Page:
This week there was an interesting article about IT audits in CMSWire, Assessing and Addressing Technology Risk. Its crux was to define the purpose of IT audits. Are they aimed at determining risk to tech components like systems availability, information access, security, etc? Or should an audit ascertain risk to the objectives of the business? The author, Norman Marks, of the article, is firmly and perhaps controversially in the camp of risk should be measured as a threat to business objectives. He questions emphasizing IT transformation over the business transformation from an auditing perspective. Marks explains auditors should:
“Understand the strategic plans and initiatives of the enterprise and then consider how technology is and will be used. Only now can technology-related risks to the business be identified and assessed — in terms of achieving those strategic plans and related objectives.”
I think Marks makes an interesting case and I believe he’s right. Laserfiche is an excellent tool for auditors and IT to utilize because of its governance capabilities. In this case, I’m not suggesting using LF for the actual audit (and it has a very useful audit trail feature), but for enabling governance of business activities and mitigating risk for the entire organization. Here are some activities an organization can conduct using Laserfiche to achieve these ends:
Records Management Program- The records manager in the organization should team with IT to integrate GRC through the business lifecycle of records, from planning to monitoring following implementation. Documentation, SOPs, policies, and procedures along with retention schedules should be developed and followed. The Laserfiche records management features are frequently used in highly regulated industries to help compliance to both external (governmental, industrial) and internal mandates.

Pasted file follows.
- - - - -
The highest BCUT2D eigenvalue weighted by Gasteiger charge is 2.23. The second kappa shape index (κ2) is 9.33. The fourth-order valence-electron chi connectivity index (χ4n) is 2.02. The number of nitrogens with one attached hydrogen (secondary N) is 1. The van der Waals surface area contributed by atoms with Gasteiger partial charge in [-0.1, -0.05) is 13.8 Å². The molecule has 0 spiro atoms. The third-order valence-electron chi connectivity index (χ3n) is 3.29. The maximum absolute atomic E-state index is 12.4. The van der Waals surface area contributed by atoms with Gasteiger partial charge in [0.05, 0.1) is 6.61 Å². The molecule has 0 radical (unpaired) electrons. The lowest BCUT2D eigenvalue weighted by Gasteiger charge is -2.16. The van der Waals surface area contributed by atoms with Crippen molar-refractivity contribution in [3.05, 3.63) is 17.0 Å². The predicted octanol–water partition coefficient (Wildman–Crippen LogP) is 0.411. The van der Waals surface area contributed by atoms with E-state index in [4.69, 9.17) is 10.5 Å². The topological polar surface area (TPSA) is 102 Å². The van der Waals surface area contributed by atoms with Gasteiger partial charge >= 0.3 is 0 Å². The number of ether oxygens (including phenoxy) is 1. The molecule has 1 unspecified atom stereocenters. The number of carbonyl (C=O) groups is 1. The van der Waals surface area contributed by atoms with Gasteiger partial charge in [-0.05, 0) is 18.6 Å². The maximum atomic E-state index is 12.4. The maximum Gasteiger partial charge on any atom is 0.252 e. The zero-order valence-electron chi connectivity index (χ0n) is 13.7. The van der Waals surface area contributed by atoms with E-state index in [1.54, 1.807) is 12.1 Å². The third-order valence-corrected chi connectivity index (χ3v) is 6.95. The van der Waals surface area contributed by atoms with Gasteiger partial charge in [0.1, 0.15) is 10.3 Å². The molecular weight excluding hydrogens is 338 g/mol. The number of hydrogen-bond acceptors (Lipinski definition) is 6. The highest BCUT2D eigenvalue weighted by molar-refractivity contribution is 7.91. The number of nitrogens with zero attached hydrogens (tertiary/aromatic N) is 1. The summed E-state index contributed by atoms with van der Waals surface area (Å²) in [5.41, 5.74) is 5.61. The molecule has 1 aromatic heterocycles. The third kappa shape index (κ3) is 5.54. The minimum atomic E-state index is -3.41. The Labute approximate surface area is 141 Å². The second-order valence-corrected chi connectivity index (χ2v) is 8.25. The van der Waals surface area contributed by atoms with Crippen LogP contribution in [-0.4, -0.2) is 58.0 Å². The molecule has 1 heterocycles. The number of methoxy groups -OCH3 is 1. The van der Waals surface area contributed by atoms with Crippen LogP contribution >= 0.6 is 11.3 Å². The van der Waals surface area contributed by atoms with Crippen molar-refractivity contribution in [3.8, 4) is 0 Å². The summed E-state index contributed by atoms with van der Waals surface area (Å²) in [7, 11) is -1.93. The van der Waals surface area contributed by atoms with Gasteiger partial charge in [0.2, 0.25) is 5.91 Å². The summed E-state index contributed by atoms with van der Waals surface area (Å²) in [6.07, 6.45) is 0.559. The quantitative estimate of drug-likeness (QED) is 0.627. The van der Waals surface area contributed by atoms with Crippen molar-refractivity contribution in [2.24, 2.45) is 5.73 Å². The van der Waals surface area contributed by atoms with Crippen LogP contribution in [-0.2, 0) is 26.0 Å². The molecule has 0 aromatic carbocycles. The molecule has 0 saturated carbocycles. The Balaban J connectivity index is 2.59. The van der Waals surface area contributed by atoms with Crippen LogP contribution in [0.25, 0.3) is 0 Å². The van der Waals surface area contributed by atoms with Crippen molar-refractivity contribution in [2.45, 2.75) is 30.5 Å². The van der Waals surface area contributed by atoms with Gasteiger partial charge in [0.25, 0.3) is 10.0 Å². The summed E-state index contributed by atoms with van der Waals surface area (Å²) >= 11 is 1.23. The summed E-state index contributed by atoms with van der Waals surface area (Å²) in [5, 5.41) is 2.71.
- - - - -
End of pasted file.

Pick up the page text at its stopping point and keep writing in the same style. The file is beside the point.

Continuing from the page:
Automation- Historically automation is not an initiative that springs to mind when mitigating risk, but it should be. The IT audit can surface opportunities to embed automation-enabled control activities within IT processes and functions that are inefficient or predisposed to failure due to human error. An example can be the use of automating the monitoring of users’ access upon termination.
Batch Processing- Auditing teams should access the input, metadata assignment, and logic behind the mass capture of business documents. Internal IT should assist with the development of capture programs that support the ease of auditable data. Another area that automated batch processing can augment is an enterprise privacy program. Automating functions like redaction of PII can be an element to address immediate regulatory changes, but also for shifting regulatory climates and consumer expectations, concerning greater individual control of data. In rapidly morphing regulatory environments evaluating the scope and effectiveness of the privacy program, including the established governance and records processes, SOPs, roles and responsibilities, training, and risk management, can help provide how equipped the company is to respond to new regulations.
Disaster Recovery- Consider the current state of disaster recovery architecture for the IT network, systems, and applications to identify any gaps in the ability of IT disaster recovery to meet stated business requirements. CPS in tandem with our partner restorVault has developed a Trusted System that can have your repository up and running in a matter of moments in case you are hacked. Access to business documents will be almost immediately restored ensuring your organization stays up and running.